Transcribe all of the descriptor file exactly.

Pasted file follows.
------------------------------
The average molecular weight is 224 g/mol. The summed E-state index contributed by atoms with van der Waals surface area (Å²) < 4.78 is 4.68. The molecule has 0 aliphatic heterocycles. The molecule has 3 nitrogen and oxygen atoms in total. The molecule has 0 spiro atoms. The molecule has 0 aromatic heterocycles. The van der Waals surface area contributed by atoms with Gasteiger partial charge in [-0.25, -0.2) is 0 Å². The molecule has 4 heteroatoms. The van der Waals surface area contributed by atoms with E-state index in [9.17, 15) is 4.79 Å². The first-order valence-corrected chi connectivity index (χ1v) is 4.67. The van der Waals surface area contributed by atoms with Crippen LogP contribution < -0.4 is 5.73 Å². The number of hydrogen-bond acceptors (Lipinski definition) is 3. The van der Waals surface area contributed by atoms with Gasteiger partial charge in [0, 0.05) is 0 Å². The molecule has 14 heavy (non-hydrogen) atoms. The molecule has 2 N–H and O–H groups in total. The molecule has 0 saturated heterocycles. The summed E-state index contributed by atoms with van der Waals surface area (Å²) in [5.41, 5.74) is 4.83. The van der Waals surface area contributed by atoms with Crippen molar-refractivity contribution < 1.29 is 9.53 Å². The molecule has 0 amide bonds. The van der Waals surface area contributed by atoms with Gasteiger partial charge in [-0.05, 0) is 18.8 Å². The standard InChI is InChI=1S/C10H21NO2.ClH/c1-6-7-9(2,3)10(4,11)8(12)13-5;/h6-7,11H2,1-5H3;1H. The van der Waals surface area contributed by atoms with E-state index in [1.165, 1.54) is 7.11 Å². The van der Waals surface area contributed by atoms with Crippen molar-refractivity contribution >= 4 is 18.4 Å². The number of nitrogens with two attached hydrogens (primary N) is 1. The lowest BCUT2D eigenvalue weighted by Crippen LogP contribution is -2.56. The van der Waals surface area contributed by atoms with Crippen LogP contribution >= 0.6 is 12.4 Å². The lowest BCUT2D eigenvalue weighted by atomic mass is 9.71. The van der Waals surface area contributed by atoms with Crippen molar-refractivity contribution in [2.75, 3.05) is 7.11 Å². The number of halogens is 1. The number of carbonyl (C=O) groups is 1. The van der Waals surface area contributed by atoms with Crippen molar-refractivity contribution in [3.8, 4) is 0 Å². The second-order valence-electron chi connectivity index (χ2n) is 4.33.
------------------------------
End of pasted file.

The average molecular weight is 224 g/mol. The summed E-state index contributed by atoms with van der Waals surface area (Å²) < 4.78 is 4.68. The molecule has 0 aliphatic heterocycles. The molecule has 3 nitrogen and oxygen atoms in total. The molecule has 0 spiro atoms. The molecule has 0 aromatic heterocycles. The van der Waals surface area contributed by atoms with Gasteiger partial charge in [-0.25, -0.2) is 0 Å². The molecule has 4 heteroatoms. The van der Waals surface area contributed by atoms with E-state index in [9.17, 15) is 4.79 Å². The first-order valence-corrected chi connectivity index (χ1v) is 4.67. The van der Waals surface area contributed by atoms with Crippen LogP contribution < -0.4 is 5.73 Å². The number of hydrogen-bond acceptors (Lipinski definition) is 3. The van der Waals surface area contributed by atoms with Gasteiger partial charge in [0, 0.05) is 0 Å². The molecule has 14 heavy (non-hydrogen) atoms. The molecule has 2 N–H and O–H groups in total. The molecule has 0 saturated heterocycles. The summed E-state index contributed by atoms with van der Waals surface area (Å²) in [5.41, 5.74) is 4.83. The van der Waals surface area contributed by atoms with Crippen molar-refractivity contribution < 1.29 is 9.53 Å². The molecule has 0 amide bonds. The van der Waals surface area contributed by atoms with Gasteiger partial charge in [-0.05, 0) is 18.8 Å². The standard InChI is InChI=1S/C10H21NO2.ClH/c1-6-7-9(2,3)10(4,11)8(12)13-5;/h6-7,11H2,1-5H3;1H. The van der Waals surface area contributed by atoms with E-state index in [1.165, 1.54) is 7.11 Å². The van der Waals surface area contributed by atoms with Crippen molar-refractivity contribution >= 4 is 18.4 Å². The number of nitrogens with two attached hydrogens (primary N) is 1. The lowest BCUT2D eigenvalue weighted by Crippen LogP contribution is -2.56. The van der Waals surface area contributed by atoms with Crippen LogP contribution >= 0.6 is 12.4 Å². The lowest BCUT2D eigenvalue weighted by atomic mass is 9.71. The van der Waals surface area contributed by atoms with Crippen molar-refractivity contribution in [2.75, 3.05) is 7.11 Å². The number of halogens is 1. The number of carbonyl (C=O) groups is 1. The van der Waals surface area contributed by atoms with Crippen molar-refractivity contribution in [3.8, 4) is 0 Å². The second-order valence-electron chi connectivity index (χ2n) is 4.33.